Less is more

26th November 2020

In the world of cycling, shaving of a few grams can radically enhance a bike’s performance. So where should you go to find some of the lightest and most durable frames available to mankind? Why, Sussex of course.

Words by Alex Moore

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Sussex is fast becoming the epicentre of bleeding-edge bicycle manufacture in the UK. In Hailsham, Jim Walker and the Enigma team have been reimagining the capabilities of titanium frames for the past 13 years (Jim’s involvement in the industry stretches back nearly half a century), while at the foot of Ditchling Beacon – a sore subject for many a Sussex cyclist – Orro Bikes is experimenting with the same Sigmatex composite materials used in aerospace. It’s safe to assume that this localised passion for engineering has something to do with Sussex also being a hotbed for motorsports.

At Reilly Cycleworks in Brighton, master frame builder Mark Reilly (an apprentice of the late, great framebuilder Ron Cooper) has teamed up with industrial model maker Neil FitzGerald (no stranger to making things lighter and faster). FitzGerald learned his trade in Fontwell, working on Thrust SSC, the first land vehicle to break the sound barrier when it set the world land speed record (763mph) back in 1997. From there, he went to work with the Mercedes-AMG Petronas F1 team in Brackley, designing the aerodynamic prototypes that are tested in the wind tunnel. He still works the weekend shift there but spends the rest of his time making Reilly’s framesets as light and durable as is scientifically possible.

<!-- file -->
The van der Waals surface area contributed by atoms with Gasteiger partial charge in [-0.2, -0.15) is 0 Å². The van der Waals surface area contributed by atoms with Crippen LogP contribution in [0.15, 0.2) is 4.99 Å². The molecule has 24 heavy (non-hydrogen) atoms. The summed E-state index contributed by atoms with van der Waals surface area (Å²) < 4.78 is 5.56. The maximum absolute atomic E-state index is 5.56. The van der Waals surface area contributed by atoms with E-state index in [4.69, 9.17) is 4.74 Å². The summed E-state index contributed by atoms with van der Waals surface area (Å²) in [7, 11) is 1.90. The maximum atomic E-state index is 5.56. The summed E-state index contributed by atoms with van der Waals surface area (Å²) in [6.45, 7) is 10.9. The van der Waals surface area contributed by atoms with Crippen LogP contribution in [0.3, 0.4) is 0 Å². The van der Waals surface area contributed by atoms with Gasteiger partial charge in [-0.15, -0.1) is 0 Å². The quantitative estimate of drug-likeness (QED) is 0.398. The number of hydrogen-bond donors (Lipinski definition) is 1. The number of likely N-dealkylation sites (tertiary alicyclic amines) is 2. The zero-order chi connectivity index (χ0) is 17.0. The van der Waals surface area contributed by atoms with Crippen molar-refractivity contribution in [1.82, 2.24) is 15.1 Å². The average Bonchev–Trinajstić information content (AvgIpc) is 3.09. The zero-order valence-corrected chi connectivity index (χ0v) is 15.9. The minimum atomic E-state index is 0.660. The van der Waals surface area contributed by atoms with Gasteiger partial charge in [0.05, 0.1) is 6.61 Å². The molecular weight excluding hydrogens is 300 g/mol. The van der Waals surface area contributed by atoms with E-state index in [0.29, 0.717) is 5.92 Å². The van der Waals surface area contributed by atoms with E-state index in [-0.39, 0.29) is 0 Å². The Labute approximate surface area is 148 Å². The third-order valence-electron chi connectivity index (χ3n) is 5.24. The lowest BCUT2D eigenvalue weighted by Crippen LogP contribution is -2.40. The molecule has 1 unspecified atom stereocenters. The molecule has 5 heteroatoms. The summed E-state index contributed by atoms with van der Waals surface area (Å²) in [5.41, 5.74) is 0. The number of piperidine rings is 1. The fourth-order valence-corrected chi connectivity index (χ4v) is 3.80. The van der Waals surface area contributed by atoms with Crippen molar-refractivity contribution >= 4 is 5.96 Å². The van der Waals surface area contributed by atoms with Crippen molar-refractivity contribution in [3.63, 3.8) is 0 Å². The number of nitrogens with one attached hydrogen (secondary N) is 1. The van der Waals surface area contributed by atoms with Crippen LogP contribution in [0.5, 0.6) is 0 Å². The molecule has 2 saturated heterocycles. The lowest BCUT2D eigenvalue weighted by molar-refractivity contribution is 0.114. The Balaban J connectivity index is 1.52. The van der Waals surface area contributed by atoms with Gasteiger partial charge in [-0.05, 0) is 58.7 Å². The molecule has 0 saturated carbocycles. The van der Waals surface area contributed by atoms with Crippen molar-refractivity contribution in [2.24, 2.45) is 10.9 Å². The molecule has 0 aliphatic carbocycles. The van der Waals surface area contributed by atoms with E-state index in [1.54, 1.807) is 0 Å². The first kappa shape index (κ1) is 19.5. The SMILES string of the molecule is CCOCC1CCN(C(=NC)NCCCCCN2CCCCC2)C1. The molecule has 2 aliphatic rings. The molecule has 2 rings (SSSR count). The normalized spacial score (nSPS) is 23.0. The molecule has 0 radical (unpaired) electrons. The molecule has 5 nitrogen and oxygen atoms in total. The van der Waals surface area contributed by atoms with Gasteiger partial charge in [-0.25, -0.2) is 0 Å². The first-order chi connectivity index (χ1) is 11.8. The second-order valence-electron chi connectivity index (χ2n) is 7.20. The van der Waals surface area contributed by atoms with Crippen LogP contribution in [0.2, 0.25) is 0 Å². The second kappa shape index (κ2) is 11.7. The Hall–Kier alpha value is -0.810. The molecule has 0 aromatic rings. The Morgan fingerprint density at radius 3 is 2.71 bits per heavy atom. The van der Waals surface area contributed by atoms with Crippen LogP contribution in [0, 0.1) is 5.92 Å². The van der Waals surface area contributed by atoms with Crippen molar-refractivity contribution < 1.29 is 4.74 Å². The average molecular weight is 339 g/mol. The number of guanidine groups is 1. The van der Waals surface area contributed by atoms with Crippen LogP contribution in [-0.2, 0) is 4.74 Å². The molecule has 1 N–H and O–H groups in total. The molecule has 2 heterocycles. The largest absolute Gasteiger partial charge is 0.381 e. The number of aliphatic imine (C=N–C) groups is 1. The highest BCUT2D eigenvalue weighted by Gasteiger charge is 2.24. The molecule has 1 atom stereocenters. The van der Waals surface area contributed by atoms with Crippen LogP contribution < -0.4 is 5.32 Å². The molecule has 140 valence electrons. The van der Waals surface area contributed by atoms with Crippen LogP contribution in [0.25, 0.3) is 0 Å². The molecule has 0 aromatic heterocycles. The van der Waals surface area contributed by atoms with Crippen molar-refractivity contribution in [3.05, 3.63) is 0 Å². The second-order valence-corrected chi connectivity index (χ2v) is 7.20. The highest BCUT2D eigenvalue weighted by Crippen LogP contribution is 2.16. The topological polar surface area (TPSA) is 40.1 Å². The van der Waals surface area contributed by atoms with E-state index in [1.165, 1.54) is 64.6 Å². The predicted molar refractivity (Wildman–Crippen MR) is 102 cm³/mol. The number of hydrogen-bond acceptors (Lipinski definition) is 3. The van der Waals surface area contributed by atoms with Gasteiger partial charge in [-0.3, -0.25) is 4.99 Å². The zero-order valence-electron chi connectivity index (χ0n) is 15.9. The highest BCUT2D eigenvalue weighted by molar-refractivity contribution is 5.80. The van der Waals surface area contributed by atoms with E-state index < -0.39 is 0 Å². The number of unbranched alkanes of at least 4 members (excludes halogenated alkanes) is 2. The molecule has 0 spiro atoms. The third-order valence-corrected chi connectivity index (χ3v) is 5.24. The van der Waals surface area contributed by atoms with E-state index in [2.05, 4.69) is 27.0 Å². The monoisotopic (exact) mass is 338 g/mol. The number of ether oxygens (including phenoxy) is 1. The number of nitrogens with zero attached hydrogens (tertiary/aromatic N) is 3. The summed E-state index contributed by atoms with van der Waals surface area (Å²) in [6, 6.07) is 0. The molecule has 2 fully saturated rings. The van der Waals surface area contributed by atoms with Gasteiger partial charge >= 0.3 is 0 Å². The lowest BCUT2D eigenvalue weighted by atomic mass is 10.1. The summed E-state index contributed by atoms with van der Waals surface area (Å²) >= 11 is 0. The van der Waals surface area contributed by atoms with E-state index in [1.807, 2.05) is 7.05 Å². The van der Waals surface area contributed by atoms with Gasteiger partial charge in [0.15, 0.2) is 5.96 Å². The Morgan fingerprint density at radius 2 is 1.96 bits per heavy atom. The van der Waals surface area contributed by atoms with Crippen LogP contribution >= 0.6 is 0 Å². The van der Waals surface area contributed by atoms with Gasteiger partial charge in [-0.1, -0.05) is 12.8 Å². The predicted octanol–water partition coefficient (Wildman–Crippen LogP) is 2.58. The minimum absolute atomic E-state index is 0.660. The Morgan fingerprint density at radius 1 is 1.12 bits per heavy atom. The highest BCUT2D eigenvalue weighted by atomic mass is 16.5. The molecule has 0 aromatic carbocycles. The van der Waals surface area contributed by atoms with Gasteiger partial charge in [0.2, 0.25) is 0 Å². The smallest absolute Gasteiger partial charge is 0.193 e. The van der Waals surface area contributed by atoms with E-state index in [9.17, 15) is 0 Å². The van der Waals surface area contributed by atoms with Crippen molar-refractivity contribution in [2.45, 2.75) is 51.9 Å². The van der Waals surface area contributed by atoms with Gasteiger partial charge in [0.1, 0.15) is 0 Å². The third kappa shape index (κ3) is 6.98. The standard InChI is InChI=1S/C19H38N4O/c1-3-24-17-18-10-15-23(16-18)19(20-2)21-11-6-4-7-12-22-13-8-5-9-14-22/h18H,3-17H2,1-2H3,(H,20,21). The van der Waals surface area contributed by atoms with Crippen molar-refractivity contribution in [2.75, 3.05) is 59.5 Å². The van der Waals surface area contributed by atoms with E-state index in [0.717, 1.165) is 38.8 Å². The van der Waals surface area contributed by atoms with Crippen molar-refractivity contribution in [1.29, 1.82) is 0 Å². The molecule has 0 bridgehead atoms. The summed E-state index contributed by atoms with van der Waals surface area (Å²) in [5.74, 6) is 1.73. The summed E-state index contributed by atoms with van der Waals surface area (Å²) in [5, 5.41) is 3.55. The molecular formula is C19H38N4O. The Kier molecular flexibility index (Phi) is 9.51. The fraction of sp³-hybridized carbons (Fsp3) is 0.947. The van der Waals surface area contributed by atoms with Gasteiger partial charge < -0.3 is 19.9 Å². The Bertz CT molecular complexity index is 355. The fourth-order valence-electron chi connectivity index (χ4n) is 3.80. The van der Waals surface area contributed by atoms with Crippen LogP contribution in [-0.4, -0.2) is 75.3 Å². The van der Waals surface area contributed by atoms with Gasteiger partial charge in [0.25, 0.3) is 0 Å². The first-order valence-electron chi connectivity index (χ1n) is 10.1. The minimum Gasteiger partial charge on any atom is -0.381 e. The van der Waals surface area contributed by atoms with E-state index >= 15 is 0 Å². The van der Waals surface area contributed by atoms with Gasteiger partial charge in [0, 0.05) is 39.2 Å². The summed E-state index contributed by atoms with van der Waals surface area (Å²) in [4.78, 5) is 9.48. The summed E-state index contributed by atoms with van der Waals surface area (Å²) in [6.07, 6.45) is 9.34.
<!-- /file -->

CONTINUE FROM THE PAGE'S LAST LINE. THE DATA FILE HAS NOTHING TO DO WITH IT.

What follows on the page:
“There’s a simple purity in a bicycle frame,” explains FitzGerald. “It’s a million miles away from Formula One, where it can take thousands of people to create just two cars. I can pretty much make a bike with my bare hands. But the engineering challenges still exist, only with bikes it’s about seeing how far you can go with two triangles and two wheels.”

If only it were that simple. To get Reilly’s latest frames weighing under 600 grams (that’s less than a basketball), FitzGerald has sought the expertise of “carbon composite guru” Dr Rob Neumann. “We use a special type of spread tow carbon fibre,” he explains. “It’s a unidirectional carbon, around 70 per cent lighter than your typical woven carbon fibre as it requires far less resin. It’s also incredibly stiff.”

It would seem the words of legendary Lotus founder Colin Chapman not only permeate every aspect of F1 design, but also the working practices of those involved in the sport: “Simplify, then add lightness.” Indeed, FitzGerald is already wondering how to shave another 50 grams off the latest design. With a bike that light, suddenly the prospect of Ditchling Beacon doesn’t sound quite so daunting.

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